If there’s one place you can knock the Tesla Model S, a car so good it “broke” Consumer Reports’ rating system, it’s cost. The electric sedan is crazy expensive, starting at $71,000 and topping six figures fully loaded. The Model X SUV unveiled last month runs $143,000 decked out with a nice trim package.

To temper its elitist image and lure more consumers, Tesla promises to launch the smaller, more affordable Model III in 2017. CEO Elon Musk hopes the car’s $35K sticker price sends a positive message to investors and critics who question the company’s long-term potential for profitability and growth. After all, it’s one thing to sell 50,000 cars a year to rich people. It’s quite another to sell hundreds of thousands of cars to those who are merely well off.

In China, though, where non-union labor remains cheap, supply chains are as supple as they are massive, and attitudes toward intellectual property are quite lax, some aspiring auto barons think they can undercut Tesla by, well, ripping off Tesla. These brash entrepreneurs plan to build near carbon copies of the Model S and sell them for significantly less than the real thing.

Tesla isn’t alone in fighting counterfeiters. Land Rover tried and failed to stop a Chinese firm from producing a mirror-image of its popular Evoque SUV. But those looking to crib from Musk are aided by the fact Tesla made much of the technology underpinning the sedan open-source. And demand for EVs is mounting. The exploding market for automobiles raises grave concerns about air pollution and climate change, which is why Beijing wants to see five million “new energy cars” throughout China by 2020. Tesla’s at a disadvantage there, because its cars are subjected to high taxes in China and aren’t granted the same tax breaks awarded to home-grown EVs.

Musk is eager to expand in China, but may well fall victim to the clone war.

Meet the Clones

The Tesla clone that may have the best chance of making it past the concept stage is dubbed Le* Car. (The car was cribbed from Tesla, and the name, perhaps, from Renault.) It is a side project of LeTV, a wildly successful streaming subscription service that Bloomberg News called “the Chinese Netflix.” It was conceived by Jia Yueting, the billionaire behind China’s top-selling smart TV and a phone that sold 200,000 units in the first few seconds of its release. Le* Car is perhaps best described as a Model S with European hypercar styling, and it’s slated to debut at the Beijing auto show in April.

The teaser sketches are frustratingly vague (what, no side mirrors?) and heavy on the chiaroscuro, but there’s reason to believe the Le* Car is for real. Tony Nie, the founder of Lotus Engineering in China, is leading the project, and he’s hired a team of 600 to develop the car. Some of the talent reportedly was poached from companies like General Motors, BMW, and Tesla.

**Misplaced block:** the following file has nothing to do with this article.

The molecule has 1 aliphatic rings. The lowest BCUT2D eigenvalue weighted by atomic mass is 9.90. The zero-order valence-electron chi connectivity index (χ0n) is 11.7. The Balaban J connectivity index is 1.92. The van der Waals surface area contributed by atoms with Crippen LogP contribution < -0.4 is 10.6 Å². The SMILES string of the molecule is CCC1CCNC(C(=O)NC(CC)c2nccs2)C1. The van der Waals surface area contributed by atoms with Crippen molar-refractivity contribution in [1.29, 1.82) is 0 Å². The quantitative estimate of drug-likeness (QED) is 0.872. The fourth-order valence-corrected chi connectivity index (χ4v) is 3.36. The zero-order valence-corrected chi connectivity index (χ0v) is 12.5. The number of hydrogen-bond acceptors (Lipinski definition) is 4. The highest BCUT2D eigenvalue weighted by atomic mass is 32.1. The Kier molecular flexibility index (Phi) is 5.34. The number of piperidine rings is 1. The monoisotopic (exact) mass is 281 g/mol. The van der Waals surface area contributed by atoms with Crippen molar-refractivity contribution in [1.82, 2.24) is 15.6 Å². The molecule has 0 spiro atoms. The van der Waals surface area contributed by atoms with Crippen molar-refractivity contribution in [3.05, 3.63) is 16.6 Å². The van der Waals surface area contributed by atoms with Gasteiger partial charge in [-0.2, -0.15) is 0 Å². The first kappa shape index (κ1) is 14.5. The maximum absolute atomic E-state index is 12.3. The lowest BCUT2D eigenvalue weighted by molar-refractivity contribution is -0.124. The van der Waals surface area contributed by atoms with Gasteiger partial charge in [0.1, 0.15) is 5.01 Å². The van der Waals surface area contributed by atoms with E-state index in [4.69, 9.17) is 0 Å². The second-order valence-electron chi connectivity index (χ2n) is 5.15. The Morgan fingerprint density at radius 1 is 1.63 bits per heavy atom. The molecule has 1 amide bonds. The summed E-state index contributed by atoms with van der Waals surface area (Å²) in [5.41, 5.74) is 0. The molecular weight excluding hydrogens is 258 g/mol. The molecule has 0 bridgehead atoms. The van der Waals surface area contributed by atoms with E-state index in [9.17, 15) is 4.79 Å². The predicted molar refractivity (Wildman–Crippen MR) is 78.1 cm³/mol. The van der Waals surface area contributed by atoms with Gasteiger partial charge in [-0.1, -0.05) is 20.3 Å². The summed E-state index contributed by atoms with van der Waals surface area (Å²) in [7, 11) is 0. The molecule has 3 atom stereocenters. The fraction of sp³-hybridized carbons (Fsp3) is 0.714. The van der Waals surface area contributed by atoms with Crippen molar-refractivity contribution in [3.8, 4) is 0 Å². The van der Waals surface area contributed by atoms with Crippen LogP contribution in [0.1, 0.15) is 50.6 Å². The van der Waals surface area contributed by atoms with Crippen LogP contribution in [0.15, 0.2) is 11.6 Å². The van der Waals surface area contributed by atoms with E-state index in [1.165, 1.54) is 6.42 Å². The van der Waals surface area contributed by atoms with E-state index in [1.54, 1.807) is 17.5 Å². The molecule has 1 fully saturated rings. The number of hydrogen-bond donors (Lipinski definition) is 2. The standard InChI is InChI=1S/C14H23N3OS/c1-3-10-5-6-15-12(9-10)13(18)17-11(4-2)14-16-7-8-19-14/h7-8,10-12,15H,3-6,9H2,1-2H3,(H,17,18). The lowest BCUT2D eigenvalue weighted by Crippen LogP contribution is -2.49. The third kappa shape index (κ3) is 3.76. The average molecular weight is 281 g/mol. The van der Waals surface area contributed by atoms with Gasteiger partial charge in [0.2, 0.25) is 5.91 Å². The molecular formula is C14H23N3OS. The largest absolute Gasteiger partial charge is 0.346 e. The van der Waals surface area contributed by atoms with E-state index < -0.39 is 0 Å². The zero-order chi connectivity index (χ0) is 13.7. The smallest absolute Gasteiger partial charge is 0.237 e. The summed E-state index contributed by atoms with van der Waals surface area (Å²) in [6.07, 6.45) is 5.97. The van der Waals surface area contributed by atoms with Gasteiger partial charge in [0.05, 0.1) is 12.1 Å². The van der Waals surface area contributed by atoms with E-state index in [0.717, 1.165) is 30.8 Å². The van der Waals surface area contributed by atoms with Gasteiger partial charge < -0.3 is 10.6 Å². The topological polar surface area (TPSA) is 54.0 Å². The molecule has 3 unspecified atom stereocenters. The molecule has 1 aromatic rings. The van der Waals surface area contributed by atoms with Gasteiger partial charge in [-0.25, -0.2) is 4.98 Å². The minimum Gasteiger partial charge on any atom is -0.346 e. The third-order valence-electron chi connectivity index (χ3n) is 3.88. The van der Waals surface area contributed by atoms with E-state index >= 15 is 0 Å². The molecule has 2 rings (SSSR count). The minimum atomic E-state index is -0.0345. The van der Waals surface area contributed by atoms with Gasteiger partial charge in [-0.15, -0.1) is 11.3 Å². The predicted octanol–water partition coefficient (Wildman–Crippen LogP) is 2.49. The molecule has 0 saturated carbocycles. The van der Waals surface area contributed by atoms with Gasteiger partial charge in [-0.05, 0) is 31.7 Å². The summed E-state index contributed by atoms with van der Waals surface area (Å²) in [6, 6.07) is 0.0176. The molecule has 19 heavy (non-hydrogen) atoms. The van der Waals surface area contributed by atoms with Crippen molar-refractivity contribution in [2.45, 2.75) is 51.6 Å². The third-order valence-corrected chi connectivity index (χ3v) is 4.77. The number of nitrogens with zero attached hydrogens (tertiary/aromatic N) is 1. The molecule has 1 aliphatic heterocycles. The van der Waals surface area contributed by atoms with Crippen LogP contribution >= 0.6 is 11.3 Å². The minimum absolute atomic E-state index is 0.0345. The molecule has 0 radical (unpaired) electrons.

Le* Car’s specs and cost are still anyone’s guess (the company says pricing will be “very competitive”), but we know the motor, inverter, and battery technology are being developed in-house.

Mr. Nie envisions the new electric car as a luxurious portal on wheels, another shiny platform for his boss’ increasingly lucrative content business. In August, Yueting cashed out $1.2 billion worth of stock in his company, then loaned the money to LeTV, presumably to put the car on a fast-track. Production is slated to begin in early 2018.

At the other end of the clone spectrum is the Youxia Ranger X from Huang Xiuyuan, a 28-year-old Chinese entrepreneur who favors polo shirts and black horn-rim glasses. A team of 50 engineers and designers reportedly put the car together in just 16 months, which doesn’t seem impossible given the car appears to be the Tesla’s identical twin. The body and interior are lifted directly from a Model S with some styling cues cribbed from Lexus, Audi, and Maserati. The wheelbase, door pillars, and interior details, including all instrumentation, seem identical to the S.

The “Youxia” handle is borrowed from the Chinese name for Knight Rider, the Reagan-era TV series starring David Hasselhoff and talking Trans Am. The Ranger X has elements of the 80s car, but it’s really a shameless Model S copy.

In addition to the hidden door handles and the obligatory 17-inch console touchscreen (“It’s all so science fiction!” reads the ad copy), the Ranger X comes with Tesla-like specs. If the Youxia engineers can actually deliver these numbers, the performance will be more than adequate. Powered by Panasonic cells, the asynchronous electric motor will generate 348 horsepower, which translates to 0-62 mph in 5.5 seconds and a top speed of 140 mph. That’s not as quick as the Model S, but the 30-minute “turbo” charge provides a generous 286-mile range, a shade better than what Musk can do.

Silent acceleration can be a buzzkill, but don’t worry. The car’s stereo system will pipe some booming internal combustion sound effects into the cabin. Choose from the new Ferrari 488 GTB, the Ferrari LaFerrari hypercar, or the Jaguar F-Type.

China isn’t the only player in the Tesla clone war. At the Frankfurt Motor Show last month, a Taiwanese company raised eyebrows when it announced the Thunder Power e-car would have a 373-mile range, 108 miles more than the Model S. The automaker promises Tesla-like performance, too: 430 horsepower rocketing the car to 62 mph in less than 5 seconds and a top speed of 155 mph. A sportier Thunder Racer is in the pipeline.